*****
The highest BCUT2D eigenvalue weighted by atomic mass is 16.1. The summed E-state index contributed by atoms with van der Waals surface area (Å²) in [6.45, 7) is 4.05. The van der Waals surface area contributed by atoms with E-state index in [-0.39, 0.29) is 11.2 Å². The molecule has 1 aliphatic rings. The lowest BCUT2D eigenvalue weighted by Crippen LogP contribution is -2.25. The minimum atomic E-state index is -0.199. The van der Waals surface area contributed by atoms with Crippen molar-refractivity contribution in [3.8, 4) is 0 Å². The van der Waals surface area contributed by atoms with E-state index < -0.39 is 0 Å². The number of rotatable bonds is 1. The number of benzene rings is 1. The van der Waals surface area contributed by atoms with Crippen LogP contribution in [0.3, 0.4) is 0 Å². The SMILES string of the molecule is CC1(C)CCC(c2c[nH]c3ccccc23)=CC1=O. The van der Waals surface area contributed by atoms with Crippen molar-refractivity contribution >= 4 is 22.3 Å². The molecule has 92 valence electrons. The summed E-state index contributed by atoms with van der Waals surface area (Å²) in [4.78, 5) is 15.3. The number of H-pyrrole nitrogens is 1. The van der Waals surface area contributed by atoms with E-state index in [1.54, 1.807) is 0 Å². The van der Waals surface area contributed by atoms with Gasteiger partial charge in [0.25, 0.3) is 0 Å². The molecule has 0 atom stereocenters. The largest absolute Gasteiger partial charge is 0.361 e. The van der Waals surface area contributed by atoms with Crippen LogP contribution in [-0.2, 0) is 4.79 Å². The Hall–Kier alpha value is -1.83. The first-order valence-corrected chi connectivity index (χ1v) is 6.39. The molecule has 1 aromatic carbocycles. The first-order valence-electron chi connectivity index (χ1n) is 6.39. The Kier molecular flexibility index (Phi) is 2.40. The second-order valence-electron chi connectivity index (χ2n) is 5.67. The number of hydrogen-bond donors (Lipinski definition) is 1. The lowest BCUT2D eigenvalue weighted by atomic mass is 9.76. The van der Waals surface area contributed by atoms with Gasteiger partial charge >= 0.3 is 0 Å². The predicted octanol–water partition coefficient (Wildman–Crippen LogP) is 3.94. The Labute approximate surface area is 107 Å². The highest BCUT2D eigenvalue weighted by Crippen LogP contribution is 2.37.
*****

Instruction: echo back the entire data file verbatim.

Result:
The highest BCUT2D eigenvalue weighted by atomic mass is 16.1. The summed E-state index contributed by atoms with van der Waals surface area (Å²) in [6.45, 7) is 4.05. The van der Waals surface area contributed by atoms with E-state index in [-0.39, 0.29) is 11.2 Å². The molecule has 1 aliphatic rings. The lowest BCUT2D eigenvalue weighted by Crippen LogP contribution is -2.25. The minimum atomic E-state index is -0.199. The van der Waals surface area contributed by atoms with Crippen molar-refractivity contribution in [3.8, 4) is 0 Å². The van der Waals surface area contributed by atoms with E-state index < -0.39 is 0 Å². The number of rotatable bonds is 1. The number of benzene rings is 1. The van der Waals surface area contributed by atoms with Crippen LogP contribution in [0.3, 0.4) is 0 Å². The SMILES string of the molecule is CC1(C)CCC(c2c[nH]c3ccccc23)=CC1=O. The van der Waals surface area contributed by atoms with Crippen molar-refractivity contribution >= 4 is 22.3 Å². The molecule has 92 valence electrons. The summed E-state index contributed by atoms with van der Waals surface area (Å²) in [4.78, 5) is 15.3. The number of H-pyrrole nitrogens is 1. The van der Waals surface area contributed by atoms with E-state index in [1.54, 1.807) is 0 Å². The van der Waals surface area contributed by atoms with Gasteiger partial charge in [0.25, 0.3) is 0 Å². The molecule has 0 atom stereocenters. The largest absolute Gasteiger partial charge is 0.361 e. The van der Waals surface area contributed by atoms with Crippen LogP contribution in [-0.2, 0) is 4.79 Å². The Hall–Kier alpha value is -1.83. The first-order valence-corrected chi connectivity index (χ1v) is 6.39. The molecule has 1 aromatic carbocycles. The first-order valence-electron chi connectivity index (χ1n) is 6.39. The Kier molecular flexibility index (Phi) is 2.40. The second-order valence-electron chi connectivity index (χ2n) is 5.67. The number of hydrogen-bond donors (Lipinski definition) is 1. The lowest BCUT2D eigenvalue weighted by atomic mass is 9.76. The van der Waals surface area contributed by atoms with Gasteiger partial charge >= 0.3 is 0 Å². The predicted octanol–water partition coefficient (Wildman–Crippen LogP) is 3.94. The Labute approximate surface area is 107 Å². The highest BCUT2D eigenvalue weighted by Crippen LogP contribution is 2.37.